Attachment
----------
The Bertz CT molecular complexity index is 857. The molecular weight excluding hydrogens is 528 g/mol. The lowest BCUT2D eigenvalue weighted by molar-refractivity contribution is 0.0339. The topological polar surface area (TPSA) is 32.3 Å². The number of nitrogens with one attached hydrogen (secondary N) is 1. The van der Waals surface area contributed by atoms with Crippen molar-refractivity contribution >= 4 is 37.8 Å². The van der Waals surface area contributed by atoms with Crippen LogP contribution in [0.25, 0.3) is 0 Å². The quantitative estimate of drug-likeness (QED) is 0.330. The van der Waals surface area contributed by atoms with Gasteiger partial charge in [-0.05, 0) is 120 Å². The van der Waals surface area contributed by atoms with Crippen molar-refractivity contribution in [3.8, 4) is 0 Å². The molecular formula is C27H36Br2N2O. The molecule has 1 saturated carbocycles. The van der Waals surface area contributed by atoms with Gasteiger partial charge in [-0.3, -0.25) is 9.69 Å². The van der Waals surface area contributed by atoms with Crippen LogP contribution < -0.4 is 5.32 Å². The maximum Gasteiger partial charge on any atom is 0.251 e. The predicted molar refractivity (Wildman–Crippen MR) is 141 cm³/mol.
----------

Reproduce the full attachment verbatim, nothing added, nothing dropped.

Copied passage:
The Bertz CT molecular complexity index is 857. The molecular weight excluding hydrogens is 528 g/mol. The lowest BCUT2D eigenvalue weighted by molar-refractivity contribution is 0.0339. The topological polar surface area (TPSA) is 32.3 Å². The number of nitrogens with one attached hydrogen (secondary N) is 1. The van der Waals surface area contributed by atoms with Crippen molar-refractivity contribution >= 4 is 37.8 Å². The van der Waals surface area contributed by atoms with Crippen LogP contribution in [0.25, 0.3) is 0 Å². The quantitative estimate of drug-likeness (QED) is 0.330. The van der Waals surface area contributed by atoms with Gasteiger partial charge in [-0.05, 0) is 120 Å². The van der Waals surface area contributed by atoms with Crippen molar-refractivity contribution in [3.8, 4) is 0 Å². The molecular formula is C27H36Br2N2O. The molecule has 1 saturated carbocycles. The van der Waals surface area contributed by atoms with Gasteiger partial charge in [-0.3, -0.25) is 9.69 Å². The van der Waals surface area contributed by atoms with Crippen LogP contribution < -0.4 is 5.32 Å². The maximum Gasteiger partial charge on any atom is 0.251 e. The predicted molar refractivity (Wildman–Crippen MR) is 141 cm³/mol.